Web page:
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FreePint BlogIs social networking behind the firewall just a pipe dream?

Monday, 26th March 2012 Please login top-right to be able to star items

By James Mullan


Abstract:

We've all seen how successful social networks like Facebook and Twitter are at improving customer engagement and an individual’s experience with a business. Can organisations use similar social networking tools to improve employee engagement and their experience of working in an organisation?


Item:

We've all seen how successful social networks like Facebook and Twitter are at improving customer engagement and an individual’s experience with a business. Can organisations use similar social networking tools to improve employee engagement and their experience of working in an organisation?

That's the question asked in a report called "Making the business case for enterprise social networks" and a related blog post called "Enterprise social networking is more than Facebook behind a firewall"

There are several good reasons why organisations are looking at how they can deploy a social network internally. One of the most obvious reasons is the rise of social networks externally. Individuals are familiar with sites like Twitter and Facebook and their ease of use, so providing an enterprise social network that does something similar should be an easy step. Unfortunately like most social media tools there are some challenges for organisations when it comes to their adoption. Another of the key drivers for organisations is the potential for enterprise social networks to encourage knowledge sharing and to capture knowledge more effectively. An enterprise social network that is built around activity streams and status updates rather than creating very complex intranet pages, on the face of it sounds great but it does require a shift in the way individuals work.

Two more drivers are that many organisations are looking for ways in which to empower their employees to engage more with the day to day activities of the organisation. Enterprise social networks certainly have a role to play here as they allow employees to respond to information posted by the organisation in an open and transparent manner. However the enterprise social networking tool has to be well supported, not just by IT but by the leadership within the organisation, and there should be an overall vision that provides a solid base for developing an internal engagement platform.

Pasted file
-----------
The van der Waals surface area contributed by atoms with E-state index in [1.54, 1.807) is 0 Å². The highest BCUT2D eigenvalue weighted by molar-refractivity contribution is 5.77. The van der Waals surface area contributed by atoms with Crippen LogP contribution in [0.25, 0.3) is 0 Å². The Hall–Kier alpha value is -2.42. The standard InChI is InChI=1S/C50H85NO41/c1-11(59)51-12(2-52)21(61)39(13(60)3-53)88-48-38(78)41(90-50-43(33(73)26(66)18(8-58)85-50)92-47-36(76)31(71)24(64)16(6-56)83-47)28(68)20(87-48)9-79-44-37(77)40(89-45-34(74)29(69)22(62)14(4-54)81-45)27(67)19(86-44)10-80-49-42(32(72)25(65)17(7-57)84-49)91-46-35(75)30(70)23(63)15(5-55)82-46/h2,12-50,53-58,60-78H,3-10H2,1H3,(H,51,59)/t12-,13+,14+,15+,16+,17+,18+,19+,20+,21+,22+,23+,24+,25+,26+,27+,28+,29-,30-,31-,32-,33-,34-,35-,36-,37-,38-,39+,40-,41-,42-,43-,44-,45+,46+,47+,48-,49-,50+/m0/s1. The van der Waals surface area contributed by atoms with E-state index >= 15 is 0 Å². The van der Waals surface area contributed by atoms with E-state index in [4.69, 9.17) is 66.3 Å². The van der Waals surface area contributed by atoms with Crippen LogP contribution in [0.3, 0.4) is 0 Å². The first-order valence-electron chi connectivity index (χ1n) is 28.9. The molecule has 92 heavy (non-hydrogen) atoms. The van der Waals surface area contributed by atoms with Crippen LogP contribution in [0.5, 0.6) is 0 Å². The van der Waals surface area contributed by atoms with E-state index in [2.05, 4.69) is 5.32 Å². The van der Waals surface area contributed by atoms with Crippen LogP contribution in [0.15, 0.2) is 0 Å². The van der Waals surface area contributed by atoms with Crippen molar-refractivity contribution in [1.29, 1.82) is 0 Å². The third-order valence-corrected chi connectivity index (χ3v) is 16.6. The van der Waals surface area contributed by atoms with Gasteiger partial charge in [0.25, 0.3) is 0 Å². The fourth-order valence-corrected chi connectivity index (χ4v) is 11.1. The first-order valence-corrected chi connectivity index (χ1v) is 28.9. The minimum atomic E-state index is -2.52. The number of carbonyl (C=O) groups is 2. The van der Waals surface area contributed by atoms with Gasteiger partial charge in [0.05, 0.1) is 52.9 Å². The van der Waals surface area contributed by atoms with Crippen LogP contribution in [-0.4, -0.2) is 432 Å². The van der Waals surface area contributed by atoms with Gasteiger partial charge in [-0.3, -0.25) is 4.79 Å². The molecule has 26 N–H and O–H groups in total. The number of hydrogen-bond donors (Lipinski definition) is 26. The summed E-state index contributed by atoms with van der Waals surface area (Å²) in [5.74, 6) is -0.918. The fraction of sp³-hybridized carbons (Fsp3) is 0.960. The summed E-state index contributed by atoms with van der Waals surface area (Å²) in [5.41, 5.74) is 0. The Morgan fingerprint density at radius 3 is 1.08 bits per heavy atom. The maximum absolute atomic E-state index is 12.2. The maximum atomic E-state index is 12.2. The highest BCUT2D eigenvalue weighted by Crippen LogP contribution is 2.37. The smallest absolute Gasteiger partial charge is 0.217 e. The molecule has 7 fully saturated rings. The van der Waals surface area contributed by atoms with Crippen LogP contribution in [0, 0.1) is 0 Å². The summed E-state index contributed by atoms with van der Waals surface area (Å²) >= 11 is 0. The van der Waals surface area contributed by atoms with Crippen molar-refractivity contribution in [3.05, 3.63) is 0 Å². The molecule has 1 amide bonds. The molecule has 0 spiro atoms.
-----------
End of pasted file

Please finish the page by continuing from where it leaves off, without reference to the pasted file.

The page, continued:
What are some of the obstacles?

Deploying and embedding an enterprise social network within an organisation certainly sounds like a great idea. Who wouldn't want to be part of an organisation that actively engages with its employees? But there are number of obstacles that might stop organisations from implementing an enterprise social network.

First are the connotations associated with selling an enterprise social network as "Facebook for the company". Doing so will only make it more difficult to sell the concept internally. Second is the sheer number of social tools now available. Social tools can be fantastic when their use is well thought out, but if organisations aren't careful they can easily end up with several enterprise social networks used by different teams or departments, for different purposes.

Another issue can be the lack of integration with other social tools and, perhaps more importantly, existing business systems. Integration in this manner is important in ensuring the success of an enterprise social network, otherwise an organisation is just creating another silo of information. Finally there is the competition from other free public social networks, like Facebook and Twitter and LinkedIn. Individuals will almost inevitably compare their experience on an enterprise social network with that of a consumer site, with the latter more likely to win!

What does the future hold?

There definitely seems to be a significant move by organisations to look at how they can deploy an enterprise social network internally. There are certainly some challenges when doing so but, fortunately, there are number of companies in the enterprise social networking space which are vying for business. These include companies like Jive, Salesforce, Atlassian Confluence, Socialtext and newer communications and workflow platforms like Asana. On this basis it would appear that both the market and the use of enterprise social networking tools have huge potential.

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James Mullan has worked in the legal sector since 2001. He is an advocate of social media tools and has been talking about how these tools can be used by information professionals and organisations since 2005. James is a Past President of BIALL and in 2009 won the Wildy-BIALL Law Librarian of the year award for his use of social media tools. Outside of work James is a keen runner and maintains his own blog called "The Running Librarian". You can follow James on Twitter @jamesmullan6 or friend him on Facebook.

James can be reached at james.mullan@freepint.com

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